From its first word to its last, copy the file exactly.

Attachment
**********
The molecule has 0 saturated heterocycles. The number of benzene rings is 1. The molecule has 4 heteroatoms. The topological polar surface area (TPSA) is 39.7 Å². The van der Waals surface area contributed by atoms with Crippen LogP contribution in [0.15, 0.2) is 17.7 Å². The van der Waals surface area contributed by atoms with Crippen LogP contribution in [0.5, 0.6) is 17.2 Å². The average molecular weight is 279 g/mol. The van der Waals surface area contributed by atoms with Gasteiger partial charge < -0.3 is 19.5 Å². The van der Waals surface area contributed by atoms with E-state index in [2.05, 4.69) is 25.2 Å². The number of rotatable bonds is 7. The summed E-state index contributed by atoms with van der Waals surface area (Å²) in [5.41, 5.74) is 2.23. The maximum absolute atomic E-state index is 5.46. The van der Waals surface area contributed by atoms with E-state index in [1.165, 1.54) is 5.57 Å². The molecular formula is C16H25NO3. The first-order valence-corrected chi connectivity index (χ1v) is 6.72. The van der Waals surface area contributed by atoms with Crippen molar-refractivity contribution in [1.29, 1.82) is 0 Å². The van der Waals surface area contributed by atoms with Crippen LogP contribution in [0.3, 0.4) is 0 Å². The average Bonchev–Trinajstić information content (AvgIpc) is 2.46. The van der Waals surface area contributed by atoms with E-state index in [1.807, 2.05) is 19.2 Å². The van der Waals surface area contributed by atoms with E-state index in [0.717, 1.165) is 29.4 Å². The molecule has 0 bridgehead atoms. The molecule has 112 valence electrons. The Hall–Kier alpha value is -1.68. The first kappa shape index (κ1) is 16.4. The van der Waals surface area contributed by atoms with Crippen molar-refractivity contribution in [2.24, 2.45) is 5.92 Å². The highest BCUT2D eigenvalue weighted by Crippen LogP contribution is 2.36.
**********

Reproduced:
The molecule has 0 saturated heterocycles. The number of benzene rings is 1. The molecule has 4 heteroatoms. The topological polar surface area (TPSA) is 39.7 Å². The van der Waals surface area contributed by atoms with Crippen LogP contribution in [0.15, 0.2) is 17.7 Å². The van der Waals surface area contributed by atoms with Crippen LogP contribution in [0.5, 0.6) is 17.2 Å². The average molecular weight is 279 g/mol. The van der Waals surface area contributed by atoms with Gasteiger partial charge < -0.3 is 19.5 Å². The van der Waals surface area contributed by atoms with E-state index in [2.05, 4.69) is 25.2 Å². The number of rotatable bonds is 7. The summed E-state index contributed by atoms with van der Waals surface area (Å²) in [5.41, 5.74) is 2.23. The maximum absolute atomic E-state index is 5.46. The van der Waals surface area contributed by atoms with E-state index in [1.165, 1.54) is 5.57 Å². The molecular formula is C16H25NO3. The first-order valence-corrected chi connectivity index (χ1v) is 6.72. The van der Waals surface area contributed by atoms with Crippen molar-refractivity contribution in [1.29, 1.82) is 0 Å². The van der Waals surface area contributed by atoms with Crippen LogP contribution in [0.3, 0.4) is 0 Å². The average Bonchev–Trinajstić information content (AvgIpc) is 2.46. The van der Waals surface area contributed by atoms with E-state index in [1.807, 2.05) is 19.2 Å². The van der Waals surface area contributed by atoms with E-state index in [0.717, 1.165) is 29.4 Å². The molecule has 0 bridgehead atoms. The molecule has 112 valence electrons. The Hall–Kier alpha value is -1.68. The first kappa shape index (κ1) is 16.4. The van der Waals surface area contributed by atoms with Crippen molar-refractivity contribution in [2.24, 2.45) is 5.92 Å². The highest BCUT2D eigenvalue weighted by Crippen LogP contribution is 2.36.